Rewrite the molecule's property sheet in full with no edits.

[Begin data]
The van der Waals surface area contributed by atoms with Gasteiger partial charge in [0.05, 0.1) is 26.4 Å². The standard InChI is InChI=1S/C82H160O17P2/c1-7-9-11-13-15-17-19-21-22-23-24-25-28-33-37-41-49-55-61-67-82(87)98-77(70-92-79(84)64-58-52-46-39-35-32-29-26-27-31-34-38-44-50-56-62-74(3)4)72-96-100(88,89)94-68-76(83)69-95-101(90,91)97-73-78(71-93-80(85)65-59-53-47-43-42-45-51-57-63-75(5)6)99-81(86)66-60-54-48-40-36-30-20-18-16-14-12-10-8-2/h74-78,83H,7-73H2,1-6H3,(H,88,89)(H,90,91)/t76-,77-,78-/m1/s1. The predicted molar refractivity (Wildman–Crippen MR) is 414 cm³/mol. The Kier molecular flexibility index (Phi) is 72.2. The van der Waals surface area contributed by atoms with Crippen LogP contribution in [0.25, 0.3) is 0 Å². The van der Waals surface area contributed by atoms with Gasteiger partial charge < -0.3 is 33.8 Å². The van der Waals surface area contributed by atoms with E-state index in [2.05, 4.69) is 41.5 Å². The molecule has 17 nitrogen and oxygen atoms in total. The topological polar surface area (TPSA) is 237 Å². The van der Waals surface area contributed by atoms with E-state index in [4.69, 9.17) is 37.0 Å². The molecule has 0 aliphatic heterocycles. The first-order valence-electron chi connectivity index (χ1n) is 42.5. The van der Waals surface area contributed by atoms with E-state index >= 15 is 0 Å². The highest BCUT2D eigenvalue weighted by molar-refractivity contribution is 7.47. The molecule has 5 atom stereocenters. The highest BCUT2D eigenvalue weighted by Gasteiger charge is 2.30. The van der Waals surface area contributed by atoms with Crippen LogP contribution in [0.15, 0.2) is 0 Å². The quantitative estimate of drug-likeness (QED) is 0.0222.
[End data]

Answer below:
The van der Waals surface area contributed by atoms with Gasteiger partial charge in [0.05, 0.1) is 26.4 Å². The standard InChI is InChI=1S/C82H160O17P2/c1-7-9-11-13-15-17-19-21-22-23-24-25-28-33-37-41-49-55-61-67-82(87)98-77(70-92-79(84)64-58-52-46-39-35-32-29-26-27-31-34-38-44-50-56-62-74(3)4)72-96-100(88,89)94-68-76(83)69-95-101(90,91)97-73-78(71-93-80(85)65-59-53-47-43-42-45-51-57-63-75(5)6)99-81(86)66-60-54-48-40-36-30-20-18-16-14-12-10-8-2/h74-78,83H,7-73H2,1-6H3,(H,88,89)(H,90,91)/t76-,77-,78-/m1/s1. The predicted molar refractivity (Wildman–Crippen MR) is 414 cm³/mol. The Kier molecular flexibility index (Phi) is 72.2. The van der Waals surface area contributed by atoms with Crippen LogP contribution in [0.25, 0.3) is 0 Å². The van der Waals surface area contributed by atoms with Gasteiger partial charge < -0.3 is 33.8 Å². The van der Waals surface area contributed by atoms with E-state index in [2.05, 4.69) is 41.5 Å². The molecule has 17 nitrogen and oxygen atoms in total. The topological polar surface area (TPSA) is 237 Å². The van der Waals surface area contributed by atoms with E-state index in [4.69, 9.17) is 37.0 Å². The molecule has 0 aliphatic heterocycles. The first-order valence-electron chi connectivity index (χ1n) is 42.5. The van der Waals surface area contributed by atoms with E-state index >= 15 is 0 Å². The highest BCUT2D eigenvalue weighted by molar-refractivity contribution is 7.47. The molecule has 5 atom stereocenters. The highest BCUT2D eigenvalue weighted by Gasteiger charge is 2.30. The van der Waals surface area contributed by atoms with Crippen LogP contribution in [0.15, 0.2) is 0 Å². The quantitative estimate of drug-likeness (QED) is 0.0222.